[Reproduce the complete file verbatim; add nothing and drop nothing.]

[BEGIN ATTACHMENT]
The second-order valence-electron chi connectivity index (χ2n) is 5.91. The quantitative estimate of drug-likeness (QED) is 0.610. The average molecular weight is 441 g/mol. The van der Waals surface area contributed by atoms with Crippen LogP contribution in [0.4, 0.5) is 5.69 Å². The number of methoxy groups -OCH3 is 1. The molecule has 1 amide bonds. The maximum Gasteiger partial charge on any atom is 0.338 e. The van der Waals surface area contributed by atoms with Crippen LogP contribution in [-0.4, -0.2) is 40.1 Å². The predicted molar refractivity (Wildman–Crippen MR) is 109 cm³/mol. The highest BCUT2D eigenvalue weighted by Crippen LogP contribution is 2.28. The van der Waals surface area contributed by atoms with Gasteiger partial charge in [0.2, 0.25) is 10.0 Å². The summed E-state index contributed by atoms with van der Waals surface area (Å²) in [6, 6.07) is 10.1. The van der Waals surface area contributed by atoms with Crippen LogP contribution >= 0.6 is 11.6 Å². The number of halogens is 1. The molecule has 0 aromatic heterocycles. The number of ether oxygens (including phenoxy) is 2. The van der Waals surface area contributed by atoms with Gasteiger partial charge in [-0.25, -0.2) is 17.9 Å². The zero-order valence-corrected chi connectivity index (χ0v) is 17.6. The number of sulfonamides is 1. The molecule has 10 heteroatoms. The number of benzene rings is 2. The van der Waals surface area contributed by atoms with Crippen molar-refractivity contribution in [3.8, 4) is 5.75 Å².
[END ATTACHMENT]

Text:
The second-order valence-electron chi connectivity index (χ2n) is 5.91. The quantitative estimate of drug-likeness (QED) is 0.610. The average molecular weight is 441 g/mol. The van der Waals surface area contributed by atoms with Crippen LogP contribution in [0.4, 0.5) is 5.69 Å². The number of methoxy groups -OCH3 is 1. The molecule has 1 amide bonds. The maximum Gasteiger partial charge on any atom is 0.338 e. The van der Waals surface area contributed by atoms with Crippen LogP contribution in [-0.4, -0.2) is 40.1 Å². The predicted molar refractivity (Wildman–Crippen MR) is 109 cm³/mol. The highest BCUT2D eigenvalue weighted by Crippen LogP contribution is 2.28. The van der Waals surface area contributed by atoms with Gasteiger partial charge in [0.2, 0.25) is 10.0 Å². The summed E-state index contributed by atoms with van der Waals surface area (Å²) in [6, 6.07) is 10.1. The van der Waals surface area contributed by atoms with Crippen LogP contribution >= 0.6 is 11.6 Å². The number of halogens is 1. The molecule has 0 aromatic heterocycles. The number of ether oxygens (including phenoxy) is 2. The van der Waals surface area contributed by atoms with Gasteiger partial charge in [-0.25, -0.2) is 17.9 Å². The zero-order valence-corrected chi connectivity index (χ0v) is 17.6. The number of sulfonamides is 1. The molecule has 10 heteroatoms. The number of benzene rings is 2. The van der Waals surface area contributed by atoms with Crippen molar-refractivity contribution in [3.8, 4) is 5.75 Å².